Bottom Line: Many studies have explored the factors associated with a lack of maternal health care and found many determinants, including social, economic, behavioral, and environmental factors.Positive associations were found between the receipt of PCC and preconception folic acid supplements and quality prenatal care.Future studies focusing on maternal health care should pay attention to PCC and explore the effects of PCC on maternal health care through intervention studies.

View Article: PubMed Central - PubMed

Affiliation: Department of Maternal and Child Health, School of Public Health, Key Laboratory of Public Health Safety, Ministry of Education, Fudan University, Mailbox 138, No. 138 Yi Xue Yuan Road, Shanghai, 200032, People's Republic of China. 13111020023@fudan.edu.cn.

ABSTRACT

Background: Migrants have long been a disadvantaged group in China's health care system, especially in terms of maternal health care. Many studies have explored the factors associated with a lack of maternal health care and found many determinants, including social, economic, behavioral, and environmental factors. However, studies focusing on factors associated with maternal health care have rarely examined preconception counseling (PCC). This study explored factors related to PCC uptake among migrant women, and investigated the association between PCC and maternal health care in migrant women.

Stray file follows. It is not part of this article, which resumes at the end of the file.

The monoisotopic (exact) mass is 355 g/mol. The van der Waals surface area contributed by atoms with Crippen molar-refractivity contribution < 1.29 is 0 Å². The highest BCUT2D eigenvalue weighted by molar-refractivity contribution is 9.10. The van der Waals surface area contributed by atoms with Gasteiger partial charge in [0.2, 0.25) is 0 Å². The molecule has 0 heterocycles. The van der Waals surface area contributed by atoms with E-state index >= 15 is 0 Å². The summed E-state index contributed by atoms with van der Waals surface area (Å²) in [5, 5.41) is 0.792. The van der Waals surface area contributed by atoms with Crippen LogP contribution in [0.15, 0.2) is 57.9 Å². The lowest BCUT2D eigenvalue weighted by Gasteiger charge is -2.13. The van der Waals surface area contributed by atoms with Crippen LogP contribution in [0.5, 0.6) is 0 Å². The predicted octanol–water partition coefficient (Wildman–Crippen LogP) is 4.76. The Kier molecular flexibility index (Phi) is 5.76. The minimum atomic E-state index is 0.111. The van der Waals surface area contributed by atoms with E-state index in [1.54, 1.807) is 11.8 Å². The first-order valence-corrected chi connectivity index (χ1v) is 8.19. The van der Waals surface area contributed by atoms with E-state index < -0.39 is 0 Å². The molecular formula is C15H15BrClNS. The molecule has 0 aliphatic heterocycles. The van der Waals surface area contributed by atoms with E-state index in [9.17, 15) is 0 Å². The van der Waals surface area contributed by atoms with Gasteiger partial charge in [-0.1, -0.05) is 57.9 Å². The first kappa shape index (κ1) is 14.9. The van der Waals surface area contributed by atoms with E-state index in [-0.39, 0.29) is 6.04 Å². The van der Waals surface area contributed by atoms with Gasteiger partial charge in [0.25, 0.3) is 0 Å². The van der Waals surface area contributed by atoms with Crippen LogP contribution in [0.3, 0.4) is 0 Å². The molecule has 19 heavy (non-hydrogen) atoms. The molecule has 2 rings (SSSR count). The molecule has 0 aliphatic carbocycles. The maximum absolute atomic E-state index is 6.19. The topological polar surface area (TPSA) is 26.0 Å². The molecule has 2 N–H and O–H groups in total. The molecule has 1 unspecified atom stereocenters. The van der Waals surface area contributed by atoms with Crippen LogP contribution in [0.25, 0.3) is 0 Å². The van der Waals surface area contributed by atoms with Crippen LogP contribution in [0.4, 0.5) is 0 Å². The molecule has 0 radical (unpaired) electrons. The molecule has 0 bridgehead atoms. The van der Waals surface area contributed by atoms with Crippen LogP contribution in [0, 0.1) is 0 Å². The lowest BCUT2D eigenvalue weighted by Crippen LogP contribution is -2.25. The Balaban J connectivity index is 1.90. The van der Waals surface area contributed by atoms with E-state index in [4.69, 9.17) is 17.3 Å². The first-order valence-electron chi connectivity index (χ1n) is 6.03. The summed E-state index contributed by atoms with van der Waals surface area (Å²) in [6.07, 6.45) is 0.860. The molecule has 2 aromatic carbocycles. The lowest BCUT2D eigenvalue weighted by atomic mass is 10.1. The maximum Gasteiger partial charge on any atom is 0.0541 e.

Methods: A community-based cross-sectional study was conducted from July to December 2011, in Nanhai, Guangdong Province, and Pinghu, Zhejiang Province, China. A total of 1,012 migrant women who had their most recent pregnancy within 1 year of the survey answered a standardized interviewer-administered questionnaire about maternal health care. Descriptive statistics and multivariable logistic regression were used to analyze the data.

Results: Only 208 (20.6%, 95% confidence interval [CI]: 18.1-23.1%) of 1,012 migrant women had received PCC. Younger age, having more than one child, lack of knowledge of maternal health care and inter-province migration were predictors of a lack of PCC. PCC was associated with higher consumption of folic acid supplements during the preconception period (adjusted odds ratio [AOR] = 2.65, 95% CI: 1.66-4.23). Among migrants who were resident in Nanhai or Pinghu for less than 5 years, PCC was related to better quality prenatal care (AOR = 3.07, 95% CI: 1.79-5.24).

Conclusions: The prevalence of PCC among migrant women was low (20.6%, 95% CI: 18.1-23.1%). Positive associations were found between the receipt of PCC and preconception folic acid supplements and quality prenatal care. Future studies focusing on maternal health care should pay attention to PCC and explore the effects of PCC on maternal health care through intervention studies. Continued efforts to increase PCC in migrants should target specific age groups (20-24 years), families with more than one child, and women who have migrated between provinces, as well as provide in-depth knowledge of maternal health care.

Show MeSH
Related in: MedlinePlus